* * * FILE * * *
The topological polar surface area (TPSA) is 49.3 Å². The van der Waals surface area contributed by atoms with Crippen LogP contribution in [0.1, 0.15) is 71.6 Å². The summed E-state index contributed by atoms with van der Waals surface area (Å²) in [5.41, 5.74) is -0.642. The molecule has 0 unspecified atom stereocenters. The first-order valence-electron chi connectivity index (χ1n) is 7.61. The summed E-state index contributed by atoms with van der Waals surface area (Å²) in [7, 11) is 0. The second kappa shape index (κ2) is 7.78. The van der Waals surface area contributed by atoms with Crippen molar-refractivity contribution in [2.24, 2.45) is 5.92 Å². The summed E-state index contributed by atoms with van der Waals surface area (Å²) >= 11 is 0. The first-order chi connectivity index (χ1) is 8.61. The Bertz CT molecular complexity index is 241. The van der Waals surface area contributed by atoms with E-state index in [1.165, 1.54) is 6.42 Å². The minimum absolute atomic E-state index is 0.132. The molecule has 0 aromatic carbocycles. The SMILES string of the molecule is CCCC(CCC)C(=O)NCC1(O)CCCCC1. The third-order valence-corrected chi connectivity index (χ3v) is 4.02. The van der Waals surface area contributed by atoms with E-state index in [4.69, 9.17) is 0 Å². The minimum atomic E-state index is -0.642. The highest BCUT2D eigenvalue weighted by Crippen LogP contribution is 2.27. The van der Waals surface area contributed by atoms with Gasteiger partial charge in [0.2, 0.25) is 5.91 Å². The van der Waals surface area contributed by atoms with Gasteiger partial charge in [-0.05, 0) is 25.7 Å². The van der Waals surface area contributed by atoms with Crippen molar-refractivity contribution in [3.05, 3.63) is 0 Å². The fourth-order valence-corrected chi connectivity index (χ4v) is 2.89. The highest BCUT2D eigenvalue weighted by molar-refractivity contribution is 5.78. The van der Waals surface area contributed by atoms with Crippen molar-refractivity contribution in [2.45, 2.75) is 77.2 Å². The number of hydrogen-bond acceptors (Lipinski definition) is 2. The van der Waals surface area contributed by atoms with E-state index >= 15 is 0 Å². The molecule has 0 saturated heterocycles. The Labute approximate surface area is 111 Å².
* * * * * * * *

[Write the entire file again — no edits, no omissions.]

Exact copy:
The topological polar surface area (TPSA) is 49.3 Å². The van der Waals surface area contributed by atoms with Crippen LogP contribution in [0.1, 0.15) is 71.6 Å². The summed E-state index contributed by atoms with van der Waals surface area (Å²) in [5.41, 5.74) is -0.642. The molecule has 0 unspecified atom stereocenters. The first-order valence-electron chi connectivity index (χ1n) is 7.61. The summed E-state index contributed by atoms with van der Waals surface area (Å²) in [7, 11) is 0. The second kappa shape index (κ2) is 7.78. The van der Waals surface area contributed by atoms with Crippen molar-refractivity contribution in [2.24, 2.45) is 5.92 Å². The summed E-state index contributed by atoms with van der Waals surface area (Å²) >= 11 is 0. The first-order chi connectivity index (χ1) is 8.61. The Bertz CT molecular complexity index is 241. The van der Waals surface area contributed by atoms with E-state index in [1.165, 1.54) is 6.42 Å². The minimum absolute atomic E-state index is 0.132. The molecule has 0 aromatic carbocycles. The SMILES string of the molecule is CCCC(CCC)C(=O)NCC1(O)CCCCC1. The third-order valence-corrected chi connectivity index (χ3v) is 4.02. The van der Waals surface area contributed by atoms with E-state index in [4.69, 9.17) is 0 Å². The minimum atomic E-state index is -0.642. The highest BCUT2D eigenvalue weighted by Crippen LogP contribution is 2.27. The van der Waals surface area contributed by atoms with Gasteiger partial charge in [0.2, 0.25) is 5.91 Å². The van der Waals surface area contributed by atoms with Gasteiger partial charge in [-0.05, 0) is 25.7 Å². The van der Waals surface area contributed by atoms with Crippen molar-refractivity contribution in [3.05, 3.63) is 0 Å². The fourth-order valence-corrected chi connectivity index (χ4v) is 2.89. The highest BCUT2D eigenvalue weighted by molar-refractivity contribution is 5.78. The van der Waals surface area contributed by atoms with Crippen molar-refractivity contribution in [2.45, 2.75) is 77.2 Å². The number of hydrogen-bond acceptors (Lipinski definition) is 2. The van der Waals surface area contributed by atoms with E-state index >= 15 is 0 Å². The molecule has 0 saturated heterocycles. The Labute approximate surface area is 111 Å².